If you’re one of the probably four people who haven’t heard about Nate Silver, you’ve missed out. He’s a statistics guy who runs the always interesting 538 Blog at the New York Times. He made his name in baseball statistics, Moneyball style, and moved into politics where he made state-by-state statistical forecasts of the last couple national elections. His track record is pretty good. The final prediction for this election was an Obama win with 90.9% probability, and it duly came to pass. On a state-by-state basis, he seems to have been correct in every case. (Much of this was blind luck, as he’d be the first to tell you. His model yielded coin flips in a few cases like Florida, and the fact that his 50.3% chance there happened to come out right was a matter of good fortune.)
So I like the guy a lot, and his Monte Carlo methods are near and dear to me and pretty much any physicist who’s ever done a computationally-intensive calculation. But I do want to be the guy who sounds the sad trombone and pours just a little cold water on his well-deserved celebration, for two reasons.
1. It’s not science.
Well, it might be. We can’t tell. His model is closed. He hits the go button on his computer, it spits out numbers according to some algorithm that isn’t public, and they tend to be right most of the time. That suggests that he’s doing something right. But science has to be testable, and while and accurate prediction is a test, it doesn’t advance our understanding of the world unless we know just what it is we’re testing.
Which isn’t to say he’s under any obligation whatsoever to make his algorithm public. If I ever discover an algorithm that can predict the stock market with uncanny accuracy, I’m certainly not going to tell any of you how it works. It won’t be science, and because I love science I’ll just have to console myself with a fruity drink beside my gigantic pool. While I doubt a presidential prediction model is so lucrative, he’s perfectly justified in keeping it to himself if he wants.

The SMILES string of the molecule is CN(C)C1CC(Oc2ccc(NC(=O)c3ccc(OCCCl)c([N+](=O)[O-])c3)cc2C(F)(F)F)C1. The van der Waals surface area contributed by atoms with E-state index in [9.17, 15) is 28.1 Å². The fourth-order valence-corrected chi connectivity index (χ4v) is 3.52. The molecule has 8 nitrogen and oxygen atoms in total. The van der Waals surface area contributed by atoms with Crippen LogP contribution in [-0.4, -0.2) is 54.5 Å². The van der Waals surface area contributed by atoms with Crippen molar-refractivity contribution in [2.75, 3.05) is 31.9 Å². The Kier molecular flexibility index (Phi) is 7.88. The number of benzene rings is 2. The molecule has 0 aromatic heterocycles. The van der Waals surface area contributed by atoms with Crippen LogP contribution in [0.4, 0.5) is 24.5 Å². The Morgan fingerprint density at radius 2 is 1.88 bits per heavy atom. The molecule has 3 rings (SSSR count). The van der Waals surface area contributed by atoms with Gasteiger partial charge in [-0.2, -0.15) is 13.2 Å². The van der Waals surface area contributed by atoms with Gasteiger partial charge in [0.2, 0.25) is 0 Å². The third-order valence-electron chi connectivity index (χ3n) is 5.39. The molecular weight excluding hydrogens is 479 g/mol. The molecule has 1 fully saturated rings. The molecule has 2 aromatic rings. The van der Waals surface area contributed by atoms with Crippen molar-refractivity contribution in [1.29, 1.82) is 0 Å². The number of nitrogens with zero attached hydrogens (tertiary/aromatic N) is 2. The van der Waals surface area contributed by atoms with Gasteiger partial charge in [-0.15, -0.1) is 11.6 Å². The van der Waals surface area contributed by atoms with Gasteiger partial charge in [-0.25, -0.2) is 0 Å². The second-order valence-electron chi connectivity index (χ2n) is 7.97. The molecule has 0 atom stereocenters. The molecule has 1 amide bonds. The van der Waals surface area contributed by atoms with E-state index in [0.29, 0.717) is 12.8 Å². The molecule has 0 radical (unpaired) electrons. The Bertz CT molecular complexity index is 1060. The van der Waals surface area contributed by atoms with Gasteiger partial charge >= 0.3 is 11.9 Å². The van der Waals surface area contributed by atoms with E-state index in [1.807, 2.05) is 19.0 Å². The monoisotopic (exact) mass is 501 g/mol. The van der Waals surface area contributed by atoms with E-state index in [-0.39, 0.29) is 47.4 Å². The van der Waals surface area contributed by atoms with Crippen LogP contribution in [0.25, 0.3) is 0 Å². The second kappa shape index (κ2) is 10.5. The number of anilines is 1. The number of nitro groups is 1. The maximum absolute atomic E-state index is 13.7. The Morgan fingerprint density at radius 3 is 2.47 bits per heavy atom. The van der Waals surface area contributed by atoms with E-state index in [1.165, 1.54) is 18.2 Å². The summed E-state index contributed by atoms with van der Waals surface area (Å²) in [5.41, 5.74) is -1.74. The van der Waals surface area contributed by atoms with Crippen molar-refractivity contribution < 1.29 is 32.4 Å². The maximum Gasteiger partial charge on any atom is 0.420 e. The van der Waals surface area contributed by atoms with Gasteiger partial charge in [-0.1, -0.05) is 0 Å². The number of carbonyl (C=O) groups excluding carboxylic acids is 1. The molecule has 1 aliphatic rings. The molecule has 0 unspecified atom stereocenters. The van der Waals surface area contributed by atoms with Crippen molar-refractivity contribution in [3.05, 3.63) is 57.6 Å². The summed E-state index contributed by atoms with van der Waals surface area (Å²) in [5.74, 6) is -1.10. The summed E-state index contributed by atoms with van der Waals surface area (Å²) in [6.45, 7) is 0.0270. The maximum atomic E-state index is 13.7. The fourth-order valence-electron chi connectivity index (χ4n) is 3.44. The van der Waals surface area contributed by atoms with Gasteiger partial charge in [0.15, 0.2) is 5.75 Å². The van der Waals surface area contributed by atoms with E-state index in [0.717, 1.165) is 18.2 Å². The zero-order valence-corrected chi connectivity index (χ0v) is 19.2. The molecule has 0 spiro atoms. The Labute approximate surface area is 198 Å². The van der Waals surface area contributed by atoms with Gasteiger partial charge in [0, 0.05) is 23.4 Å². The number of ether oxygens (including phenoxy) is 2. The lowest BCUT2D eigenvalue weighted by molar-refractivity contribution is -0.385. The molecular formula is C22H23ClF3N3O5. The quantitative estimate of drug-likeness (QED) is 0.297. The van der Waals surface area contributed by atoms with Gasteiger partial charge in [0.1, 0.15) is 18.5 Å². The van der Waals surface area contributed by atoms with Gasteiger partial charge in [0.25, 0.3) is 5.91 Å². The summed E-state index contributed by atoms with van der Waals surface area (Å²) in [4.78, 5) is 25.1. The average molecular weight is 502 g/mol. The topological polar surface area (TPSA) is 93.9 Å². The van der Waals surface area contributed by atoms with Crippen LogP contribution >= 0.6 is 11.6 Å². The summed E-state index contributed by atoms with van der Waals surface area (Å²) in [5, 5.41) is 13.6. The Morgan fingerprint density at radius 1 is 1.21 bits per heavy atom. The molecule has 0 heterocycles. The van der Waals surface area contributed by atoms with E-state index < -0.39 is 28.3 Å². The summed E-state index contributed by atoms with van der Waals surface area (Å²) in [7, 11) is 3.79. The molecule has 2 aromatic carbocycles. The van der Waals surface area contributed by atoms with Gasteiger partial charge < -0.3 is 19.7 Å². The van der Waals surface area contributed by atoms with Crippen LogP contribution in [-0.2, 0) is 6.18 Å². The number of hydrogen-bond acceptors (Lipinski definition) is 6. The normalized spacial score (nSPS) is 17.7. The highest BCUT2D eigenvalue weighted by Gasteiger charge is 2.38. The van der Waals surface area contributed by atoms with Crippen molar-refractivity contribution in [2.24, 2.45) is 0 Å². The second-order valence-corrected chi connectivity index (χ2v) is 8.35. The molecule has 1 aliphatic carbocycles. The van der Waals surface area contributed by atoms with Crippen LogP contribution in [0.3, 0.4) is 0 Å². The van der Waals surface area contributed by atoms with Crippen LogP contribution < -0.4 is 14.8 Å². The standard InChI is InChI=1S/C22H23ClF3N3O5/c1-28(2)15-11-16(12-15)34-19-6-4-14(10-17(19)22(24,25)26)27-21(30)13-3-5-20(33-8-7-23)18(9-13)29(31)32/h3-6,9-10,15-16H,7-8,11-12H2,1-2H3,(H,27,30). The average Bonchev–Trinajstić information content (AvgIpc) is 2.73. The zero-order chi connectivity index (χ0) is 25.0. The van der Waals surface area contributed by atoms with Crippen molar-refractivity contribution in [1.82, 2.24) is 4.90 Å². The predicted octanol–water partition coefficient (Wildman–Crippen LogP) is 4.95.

2. It’s not necessarily an improvement on simpler methods.
If you had just made a prediction based on the average of each swing state poll over the last week or so, you’d have probably made the same call in every case except Florida. Are further refinements to that simple “take the polls at face value” model actually improvements, or just epicycles? Beats me, but the answer is not obvious.
These two objections are pretty minor in the grand scheme of things, and I reiterate that I’m a big fan of statistical methods in politics, and with those caveats also a fan of Nate’s work with them. It’s nice to see computational statistics get its day in the sun, even if just once in four years.